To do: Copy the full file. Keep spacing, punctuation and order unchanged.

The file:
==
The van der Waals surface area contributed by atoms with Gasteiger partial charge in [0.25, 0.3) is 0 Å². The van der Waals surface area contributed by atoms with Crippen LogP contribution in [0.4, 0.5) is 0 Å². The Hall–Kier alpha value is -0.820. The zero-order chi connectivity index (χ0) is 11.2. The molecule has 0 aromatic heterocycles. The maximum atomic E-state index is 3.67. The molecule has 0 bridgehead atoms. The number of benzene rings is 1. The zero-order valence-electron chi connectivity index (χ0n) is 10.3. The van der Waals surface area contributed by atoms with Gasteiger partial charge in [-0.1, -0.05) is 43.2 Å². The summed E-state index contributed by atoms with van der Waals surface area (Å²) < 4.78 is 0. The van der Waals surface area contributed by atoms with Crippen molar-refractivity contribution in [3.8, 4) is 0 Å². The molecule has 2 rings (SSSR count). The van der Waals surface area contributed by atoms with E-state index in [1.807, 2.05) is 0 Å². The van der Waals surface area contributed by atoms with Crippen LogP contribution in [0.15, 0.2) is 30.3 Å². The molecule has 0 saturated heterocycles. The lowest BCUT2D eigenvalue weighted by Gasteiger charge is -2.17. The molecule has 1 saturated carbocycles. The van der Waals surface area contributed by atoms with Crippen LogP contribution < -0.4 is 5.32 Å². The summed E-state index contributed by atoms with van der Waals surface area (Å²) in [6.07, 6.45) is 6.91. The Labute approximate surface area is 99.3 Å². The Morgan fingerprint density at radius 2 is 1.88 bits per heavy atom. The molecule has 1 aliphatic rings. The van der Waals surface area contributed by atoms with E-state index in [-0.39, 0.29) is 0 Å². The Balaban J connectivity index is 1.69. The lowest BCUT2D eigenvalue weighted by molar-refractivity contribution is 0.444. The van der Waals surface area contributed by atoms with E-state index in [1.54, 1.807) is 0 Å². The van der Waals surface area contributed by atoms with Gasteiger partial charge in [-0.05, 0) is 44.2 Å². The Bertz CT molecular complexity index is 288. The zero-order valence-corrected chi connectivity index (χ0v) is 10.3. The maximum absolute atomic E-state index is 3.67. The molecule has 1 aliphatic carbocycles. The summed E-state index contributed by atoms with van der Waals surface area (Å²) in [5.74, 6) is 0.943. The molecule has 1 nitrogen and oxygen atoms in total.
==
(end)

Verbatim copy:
The van der Waals surface area contributed by atoms with Gasteiger partial charge in [0.25, 0.3) is 0 Å². The van der Waals surface area contributed by atoms with Crippen LogP contribution in [0.4, 0.5) is 0 Å². The Hall–Kier alpha value is -0.820. The zero-order chi connectivity index (χ0) is 11.2. The molecule has 0 aromatic heterocycles. The maximum atomic E-state index is 3.67. The molecule has 0 bridgehead atoms. The number of benzene rings is 1. The zero-order valence-electron chi connectivity index (χ0n) is 10.3. The van der Waals surface area contributed by atoms with Gasteiger partial charge in [-0.1, -0.05) is 43.2 Å². The summed E-state index contributed by atoms with van der Waals surface area (Å²) < 4.78 is 0. The van der Waals surface area contributed by atoms with Crippen molar-refractivity contribution in [3.8, 4) is 0 Å². The molecule has 2 rings (SSSR count). The van der Waals surface area contributed by atoms with E-state index in [1.807, 2.05) is 0 Å². The van der Waals surface area contributed by atoms with Crippen LogP contribution in [0.15, 0.2) is 30.3 Å². The molecule has 0 saturated heterocycles. The lowest BCUT2D eigenvalue weighted by Gasteiger charge is -2.17. The molecule has 1 saturated carbocycles. The van der Waals surface area contributed by atoms with Crippen LogP contribution < -0.4 is 5.32 Å². The summed E-state index contributed by atoms with van der Waals surface area (Å²) in [6.07, 6.45) is 6.91. The Labute approximate surface area is 99.3 Å². The Morgan fingerprint density at radius 2 is 1.88 bits per heavy atom. The molecule has 1 aliphatic rings. The van der Waals surface area contributed by atoms with E-state index in [-0.39, 0.29) is 0 Å². The Balaban J connectivity index is 1.69. The lowest BCUT2D eigenvalue weighted by molar-refractivity contribution is 0.444. The van der Waals surface area contributed by atoms with E-state index in [1.54, 1.807) is 0 Å². The van der Waals surface area contributed by atoms with Gasteiger partial charge in [-0.05, 0) is 44.2 Å². The Bertz CT molecular complexity index is 288. The zero-order valence-corrected chi connectivity index (χ0v) is 10.3. The maximum absolute atomic E-state index is 3.67. The molecule has 1 aliphatic carbocycles. The summed E-state index contributed by atoms with van der Waals surface area (Å²) in [5.74, 6) is 0.943. The molecule has 1 nitrogen and oxygen atoms in total.